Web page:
[Tweeters] Are our "early" Ospreys not "arriving", but only "passing through"?

Kevin Lucas vikingcove at gmail.com
Sat Mar 31 17:51:49 PDT 2018


7 of the 8 Ospreys I saw on March 20th of this year were perched on
sacrificial utility pole nests. The other was perched on a Cottonwood limb
-- a Cottonwood in which I often see an Osprey perched from spring through
summer. One of those nests now seems to be occupied by a Canada Goose. I
presumed they all intended to spend the season here.

Kevin Lucas
Selah, Yakima County, WA
listing.aba.org/ethics/

On Sat, Mar 31, 2018 at 5:26 PM, Denis DeSilvis <avnacrs4birds at outlook.com>
wrote:


> Tweeters,

> For 4 years straight in the early part of this century, at least one of

> the Hamm Creek (opposite the Boeing Developmental Center) Osprey pair

> returned on March 31st. (Leap year included!) I led a Seattle Audubon trip

> along the lower Duwamish River today - no Ospreys spotted anywhere from

> Jack Block Park to Cecil Moses Park.

>

> May all your birds be identified,

> Denis DeSilvis

> avnacrs4birds at outlook.com

>

> Avian Acres 🦉

> Roy, WA

> ------------------------------

> *From:* tweeters-bounces at mailman1.u.washington.edu <

> tweeters-bounces at mailman1.u.washington.edu> on behalf of Kelly McAllister

> <mcallisters4 at comcast.net>

> *Sent:* Saturday, March 31, 2018 4:11:24 PM

> *To:* 'Stewart Wechsler'; tweeters at u.washington.edu

> *Subject:* RE: [Tweeters] Are our "early" Ospreys not "arriving", but

> only "passing through"?

>

>

> In the 1981-1984 period I participated in aerial surveys of bald eagle

> nests in western Washington and we would occasionally encounter an osprey

> perched on or very close to an existing osprey nest in the April 10-15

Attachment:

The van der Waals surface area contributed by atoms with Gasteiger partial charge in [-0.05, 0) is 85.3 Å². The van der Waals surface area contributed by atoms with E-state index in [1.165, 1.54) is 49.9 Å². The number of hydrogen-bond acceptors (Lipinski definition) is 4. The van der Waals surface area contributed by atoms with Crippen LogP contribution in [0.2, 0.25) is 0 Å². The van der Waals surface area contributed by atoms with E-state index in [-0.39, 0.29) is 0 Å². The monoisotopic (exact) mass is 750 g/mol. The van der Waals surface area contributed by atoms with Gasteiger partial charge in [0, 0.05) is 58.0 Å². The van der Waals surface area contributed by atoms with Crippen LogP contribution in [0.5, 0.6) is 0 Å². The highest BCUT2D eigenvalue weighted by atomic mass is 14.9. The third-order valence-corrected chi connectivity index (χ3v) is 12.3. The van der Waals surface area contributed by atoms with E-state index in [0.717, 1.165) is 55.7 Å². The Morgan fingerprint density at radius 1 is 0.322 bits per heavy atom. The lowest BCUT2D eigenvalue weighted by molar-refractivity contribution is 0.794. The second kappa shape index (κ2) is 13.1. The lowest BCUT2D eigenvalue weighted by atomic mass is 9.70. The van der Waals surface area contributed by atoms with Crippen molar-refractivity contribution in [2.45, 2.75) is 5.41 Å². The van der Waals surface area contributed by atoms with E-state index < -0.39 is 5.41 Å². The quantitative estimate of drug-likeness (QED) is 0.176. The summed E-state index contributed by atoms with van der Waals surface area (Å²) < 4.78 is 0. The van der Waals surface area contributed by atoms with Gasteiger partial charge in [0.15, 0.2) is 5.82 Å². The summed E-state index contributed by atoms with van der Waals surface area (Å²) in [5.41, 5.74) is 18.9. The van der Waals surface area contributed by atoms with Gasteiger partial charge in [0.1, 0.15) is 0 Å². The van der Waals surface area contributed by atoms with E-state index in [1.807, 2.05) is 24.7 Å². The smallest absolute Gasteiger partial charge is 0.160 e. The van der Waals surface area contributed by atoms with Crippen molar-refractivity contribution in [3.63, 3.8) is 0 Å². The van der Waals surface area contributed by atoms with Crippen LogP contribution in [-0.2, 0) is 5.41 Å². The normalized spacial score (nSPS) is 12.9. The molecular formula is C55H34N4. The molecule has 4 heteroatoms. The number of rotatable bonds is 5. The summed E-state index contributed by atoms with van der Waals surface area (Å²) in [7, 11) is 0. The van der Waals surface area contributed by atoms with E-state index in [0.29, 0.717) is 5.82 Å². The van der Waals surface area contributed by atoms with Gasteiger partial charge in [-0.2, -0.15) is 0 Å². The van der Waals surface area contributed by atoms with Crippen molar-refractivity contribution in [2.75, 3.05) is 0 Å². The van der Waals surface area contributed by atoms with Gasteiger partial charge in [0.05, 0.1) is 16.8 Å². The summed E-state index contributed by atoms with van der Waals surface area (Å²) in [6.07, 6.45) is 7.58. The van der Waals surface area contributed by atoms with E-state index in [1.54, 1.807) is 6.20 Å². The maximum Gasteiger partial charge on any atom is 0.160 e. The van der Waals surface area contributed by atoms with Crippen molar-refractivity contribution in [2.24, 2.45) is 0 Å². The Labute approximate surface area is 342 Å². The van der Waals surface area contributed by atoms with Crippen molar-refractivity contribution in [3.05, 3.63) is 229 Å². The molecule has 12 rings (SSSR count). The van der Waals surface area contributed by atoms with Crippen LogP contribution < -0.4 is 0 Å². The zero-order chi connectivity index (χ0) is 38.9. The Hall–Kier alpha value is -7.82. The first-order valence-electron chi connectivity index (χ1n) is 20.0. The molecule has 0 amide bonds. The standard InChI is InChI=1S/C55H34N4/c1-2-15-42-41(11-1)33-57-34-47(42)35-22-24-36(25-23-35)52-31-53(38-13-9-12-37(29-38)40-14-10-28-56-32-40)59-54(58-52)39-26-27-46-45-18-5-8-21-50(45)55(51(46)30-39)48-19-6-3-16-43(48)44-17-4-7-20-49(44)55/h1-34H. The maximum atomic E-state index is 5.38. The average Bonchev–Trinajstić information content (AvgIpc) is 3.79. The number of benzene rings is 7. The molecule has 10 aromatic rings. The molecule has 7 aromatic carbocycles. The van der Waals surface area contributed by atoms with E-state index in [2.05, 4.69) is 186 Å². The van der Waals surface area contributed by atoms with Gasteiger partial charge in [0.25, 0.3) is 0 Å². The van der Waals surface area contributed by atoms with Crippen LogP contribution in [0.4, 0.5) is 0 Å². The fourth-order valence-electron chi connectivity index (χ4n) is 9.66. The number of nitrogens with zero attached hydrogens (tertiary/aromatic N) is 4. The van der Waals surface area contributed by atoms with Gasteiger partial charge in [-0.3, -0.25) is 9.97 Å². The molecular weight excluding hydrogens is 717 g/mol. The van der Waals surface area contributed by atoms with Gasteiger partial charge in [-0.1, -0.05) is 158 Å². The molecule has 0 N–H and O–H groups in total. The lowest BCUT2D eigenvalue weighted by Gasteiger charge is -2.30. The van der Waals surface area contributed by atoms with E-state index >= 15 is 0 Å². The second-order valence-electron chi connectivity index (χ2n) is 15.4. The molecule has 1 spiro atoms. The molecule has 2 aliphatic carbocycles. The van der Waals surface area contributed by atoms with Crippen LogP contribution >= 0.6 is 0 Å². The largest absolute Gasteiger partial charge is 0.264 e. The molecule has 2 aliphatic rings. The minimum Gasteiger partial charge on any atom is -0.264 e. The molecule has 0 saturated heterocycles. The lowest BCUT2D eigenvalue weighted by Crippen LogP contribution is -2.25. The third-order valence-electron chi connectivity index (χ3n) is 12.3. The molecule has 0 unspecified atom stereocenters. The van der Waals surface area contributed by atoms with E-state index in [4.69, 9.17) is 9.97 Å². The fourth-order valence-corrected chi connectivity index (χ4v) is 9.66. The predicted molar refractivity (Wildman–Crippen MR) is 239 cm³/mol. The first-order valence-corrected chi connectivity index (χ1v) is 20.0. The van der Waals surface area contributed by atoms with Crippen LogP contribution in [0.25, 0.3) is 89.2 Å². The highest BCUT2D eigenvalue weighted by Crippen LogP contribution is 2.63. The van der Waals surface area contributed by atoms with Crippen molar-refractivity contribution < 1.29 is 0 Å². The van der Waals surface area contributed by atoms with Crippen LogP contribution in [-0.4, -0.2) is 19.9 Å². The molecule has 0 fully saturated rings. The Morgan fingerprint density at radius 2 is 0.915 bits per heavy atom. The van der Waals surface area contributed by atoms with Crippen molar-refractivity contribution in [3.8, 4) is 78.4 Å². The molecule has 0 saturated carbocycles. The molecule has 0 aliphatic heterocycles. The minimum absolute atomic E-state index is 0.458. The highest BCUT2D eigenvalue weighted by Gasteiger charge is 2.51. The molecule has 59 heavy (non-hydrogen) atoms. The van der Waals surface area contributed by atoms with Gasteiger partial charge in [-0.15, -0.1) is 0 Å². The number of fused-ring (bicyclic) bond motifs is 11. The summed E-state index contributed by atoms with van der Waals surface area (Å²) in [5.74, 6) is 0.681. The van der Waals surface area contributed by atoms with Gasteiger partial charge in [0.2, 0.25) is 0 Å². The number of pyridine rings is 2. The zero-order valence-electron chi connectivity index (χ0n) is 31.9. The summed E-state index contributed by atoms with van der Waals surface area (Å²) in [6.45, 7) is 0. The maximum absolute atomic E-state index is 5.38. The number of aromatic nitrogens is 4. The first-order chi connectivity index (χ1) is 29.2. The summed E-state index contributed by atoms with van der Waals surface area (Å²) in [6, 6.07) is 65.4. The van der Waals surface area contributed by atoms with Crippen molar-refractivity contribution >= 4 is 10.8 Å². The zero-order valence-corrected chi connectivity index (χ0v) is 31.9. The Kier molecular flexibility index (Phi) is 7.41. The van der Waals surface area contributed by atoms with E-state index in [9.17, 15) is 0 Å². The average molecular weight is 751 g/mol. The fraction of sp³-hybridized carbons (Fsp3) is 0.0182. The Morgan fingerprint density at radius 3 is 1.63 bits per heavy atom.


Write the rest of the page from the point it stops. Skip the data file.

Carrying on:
> period. I always thought that these were birds that would eventually nest

> at those sites. To me, they seemed to be the earliest arrivals and active

> nesting was still weeks away.

>

>

>

> I’ve been in Virginia and seeing osprey at several locations since March 23

> rd. The first one I saw I thought quite significant but now I’m thinking

> this is simply when they arrive here on the east coast.

>

>

>

> Kelly McAllister

>

> Olympia

>

>

>

> *From:* tweeters-bounces at mailman1.u.washington.edu [mailto:

> tweeters-bounces at mailman1.u.washington.edu] *On Behalf Of *Stewart

> Wechsler

> *Sent:* Saturday, March 31, 2018 3:23 PM

> *To:* tweeters at u.washington.edu

> *Subject:* [Tweeters] Are our "early" Ospreys not "arriving", but only

> "passing through"?

>

>

>

> If I'm not mistaken, years ago I estimated that the pair of Ospreys, that

> nested on the light post between the West Seattle Bridge and the Ash Grove

> Cement plant, arrived about April 23rd. That said, every year I read

> Tweeters reports I hear of Ospreys "arriving" weeks earlier in different

> spots in Washington. I haven't kept careful track of what day I see the

> first Osprey on that nest, but it is never weeks earlier than that April

> 23rd. My thought was that maybe those first reportedly "arriving" were

> really "passing through", and the first sighted migrants were headed to the

> most northerly nesting sites. Does anyone have information on whether the

> earliest Osprey sightings in Washington are not arriving at nesting sites,

> but that they may be only passing through to nesting sites the furthest

> north? These earliest Ospreys that may be only "passing through" have long

> been referred to as "early". If it turns out that all of the earliest

> sightings are just sightings of those headed the furthest north, maybe we

> would stop calling them "early", and maybe start calling them something

> like the "first passer-bys and most northerly destined".

>

>

>

> -Stewart

>

> www.stewardshipadventures.com

>

> _______________________________________________

> Tweeters mailing list

> Tweeters at u.washington.edu

> http://mailman1.u.washington.edu/mailman/listinfo/tweeters

>

>

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